Figure 2: API and Service Activity Lifecycle Views

Common Description Needs

When developers consume, aggregate, orchestrate, or compose APIs or services across organizational boundaries, documentation and contracts describing how to interact with the API or service strongly influence adoption. API proponents eschew heavy weight, formal service interface contracts for human readable documentation. The RESTafarian backlash against schema, description languages, and machine-readable policy is starting to abate.

REST best practices are starting to influence design and description. Whether building RESTful APIs or SOA services, teams should:

  • Not publish endpoints exposing rigid data models and requiring complicated interaction patterns
  • Document how session context and session state influences interactions
  • Document the message model
  • Describe usage limits and security concerns (i.e. acceptable authentication credentials, authorization protocols)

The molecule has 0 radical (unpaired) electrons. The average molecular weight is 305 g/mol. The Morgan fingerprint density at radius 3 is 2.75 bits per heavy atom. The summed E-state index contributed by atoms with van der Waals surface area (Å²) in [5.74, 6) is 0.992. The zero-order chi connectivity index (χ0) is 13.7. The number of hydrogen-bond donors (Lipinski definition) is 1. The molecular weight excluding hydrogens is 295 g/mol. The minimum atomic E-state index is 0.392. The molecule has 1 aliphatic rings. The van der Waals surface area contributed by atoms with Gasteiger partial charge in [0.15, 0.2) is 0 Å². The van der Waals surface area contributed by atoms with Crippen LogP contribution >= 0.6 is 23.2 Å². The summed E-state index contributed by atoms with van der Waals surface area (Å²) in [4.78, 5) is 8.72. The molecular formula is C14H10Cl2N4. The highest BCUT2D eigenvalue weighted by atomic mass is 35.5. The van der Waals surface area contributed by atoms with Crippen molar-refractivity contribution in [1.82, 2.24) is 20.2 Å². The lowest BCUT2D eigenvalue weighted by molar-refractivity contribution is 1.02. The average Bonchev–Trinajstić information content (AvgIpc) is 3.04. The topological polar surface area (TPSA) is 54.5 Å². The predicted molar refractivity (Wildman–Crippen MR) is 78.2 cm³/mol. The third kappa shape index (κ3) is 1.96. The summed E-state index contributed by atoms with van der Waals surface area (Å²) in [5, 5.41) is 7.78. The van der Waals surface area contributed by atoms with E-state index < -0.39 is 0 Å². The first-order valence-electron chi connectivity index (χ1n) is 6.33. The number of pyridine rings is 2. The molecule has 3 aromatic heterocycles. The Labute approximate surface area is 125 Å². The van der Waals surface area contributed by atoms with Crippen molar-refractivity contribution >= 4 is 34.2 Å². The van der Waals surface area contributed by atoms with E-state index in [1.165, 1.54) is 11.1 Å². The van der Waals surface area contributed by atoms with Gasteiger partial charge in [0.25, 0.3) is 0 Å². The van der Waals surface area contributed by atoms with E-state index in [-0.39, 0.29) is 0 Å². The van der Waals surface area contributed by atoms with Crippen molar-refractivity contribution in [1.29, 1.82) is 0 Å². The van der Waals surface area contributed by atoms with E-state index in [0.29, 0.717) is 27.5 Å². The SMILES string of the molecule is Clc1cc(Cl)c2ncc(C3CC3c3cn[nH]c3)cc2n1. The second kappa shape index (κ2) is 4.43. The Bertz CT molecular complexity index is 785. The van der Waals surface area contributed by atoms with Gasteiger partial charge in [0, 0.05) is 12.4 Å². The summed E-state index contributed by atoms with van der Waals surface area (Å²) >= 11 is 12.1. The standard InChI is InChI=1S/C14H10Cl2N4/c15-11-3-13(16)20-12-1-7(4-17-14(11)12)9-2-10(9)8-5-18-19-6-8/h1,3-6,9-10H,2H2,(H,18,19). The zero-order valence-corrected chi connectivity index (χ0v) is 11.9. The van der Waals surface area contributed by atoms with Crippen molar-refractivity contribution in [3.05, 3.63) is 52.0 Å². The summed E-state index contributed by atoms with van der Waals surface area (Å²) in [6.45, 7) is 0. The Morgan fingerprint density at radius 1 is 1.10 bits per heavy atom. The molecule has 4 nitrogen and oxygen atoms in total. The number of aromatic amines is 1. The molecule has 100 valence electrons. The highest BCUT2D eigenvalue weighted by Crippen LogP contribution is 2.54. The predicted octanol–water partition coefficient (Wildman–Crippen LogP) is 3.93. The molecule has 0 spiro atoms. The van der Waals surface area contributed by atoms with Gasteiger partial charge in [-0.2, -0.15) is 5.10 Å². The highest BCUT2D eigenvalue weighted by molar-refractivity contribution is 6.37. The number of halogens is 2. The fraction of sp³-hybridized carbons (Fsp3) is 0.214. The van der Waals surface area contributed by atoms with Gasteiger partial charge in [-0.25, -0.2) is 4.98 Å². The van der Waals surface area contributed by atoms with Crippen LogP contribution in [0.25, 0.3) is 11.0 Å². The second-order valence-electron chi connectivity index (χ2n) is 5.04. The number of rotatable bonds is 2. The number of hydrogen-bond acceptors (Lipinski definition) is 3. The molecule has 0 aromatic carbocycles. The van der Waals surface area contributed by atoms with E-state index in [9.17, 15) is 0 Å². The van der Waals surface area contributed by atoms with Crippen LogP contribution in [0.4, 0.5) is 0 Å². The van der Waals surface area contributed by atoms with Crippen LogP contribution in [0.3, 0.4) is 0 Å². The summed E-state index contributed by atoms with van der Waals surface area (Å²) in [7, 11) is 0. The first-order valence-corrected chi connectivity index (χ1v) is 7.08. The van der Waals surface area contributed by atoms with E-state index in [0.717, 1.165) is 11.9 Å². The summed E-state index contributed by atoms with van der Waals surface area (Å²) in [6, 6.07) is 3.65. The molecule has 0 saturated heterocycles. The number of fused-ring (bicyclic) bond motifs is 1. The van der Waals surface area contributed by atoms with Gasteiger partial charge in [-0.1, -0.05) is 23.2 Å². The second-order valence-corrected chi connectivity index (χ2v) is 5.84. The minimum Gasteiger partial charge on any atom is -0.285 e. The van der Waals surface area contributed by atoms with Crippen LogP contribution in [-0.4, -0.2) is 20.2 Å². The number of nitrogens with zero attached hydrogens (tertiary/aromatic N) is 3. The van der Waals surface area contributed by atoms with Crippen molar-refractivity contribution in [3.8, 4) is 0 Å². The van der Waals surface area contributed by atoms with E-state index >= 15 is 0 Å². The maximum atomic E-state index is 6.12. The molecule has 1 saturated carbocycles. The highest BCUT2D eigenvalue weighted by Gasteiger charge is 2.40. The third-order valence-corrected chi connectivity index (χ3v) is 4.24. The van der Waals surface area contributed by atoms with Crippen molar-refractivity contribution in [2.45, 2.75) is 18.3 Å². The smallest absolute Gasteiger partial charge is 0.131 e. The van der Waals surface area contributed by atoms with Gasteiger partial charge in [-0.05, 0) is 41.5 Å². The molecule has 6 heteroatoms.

• Hide internal details from the external interface

API Documentation and Service Metadata

SOA and API tactics should include defining metadata and policy frameworks that provide the scaffolding required to identify, classify, and describe consumption candidates. Metadata is the design and development time information used to describe a service or API. Policies are used to map metadata to deployed service instances and endpoints. Metadata can span the following concerns:

  • Overview (e.g. name, description)
  • Lifecycle Attributes (e.g. version, version relationships, lifecycle status)
  • Classification (e.g. basic, composite, infrastructure, business)
  • Endpoint Deployment Attributes (e.g. protocols, location, WS-* specifications)
  • Data Model (e.g. JSON Schema, RAML, XML Schema, WSDL, version, semantics, validation)
  • Service Level Requirements and Policies (e.g. availability, capacity, responsiveness, security, transaction rate)
  • Mediation (e.g. routing, queuing, caching, transformation)
  • Dependency Attributes (e.g. APIs, services, databases, directories, frameworks)
  • Physical Instance Dependencies (e.g. application platform, security, management)
  • Business Process Model (e.g. UML diagram, business classification)
  • Contract information (e.g. consumers, providers, utilization)
  • Usage Guidelines (e.g. time of day, availability, # of users. throughput)
  • Accounting or remuneration options (e.g. pay per use, subscription, chargeback amount)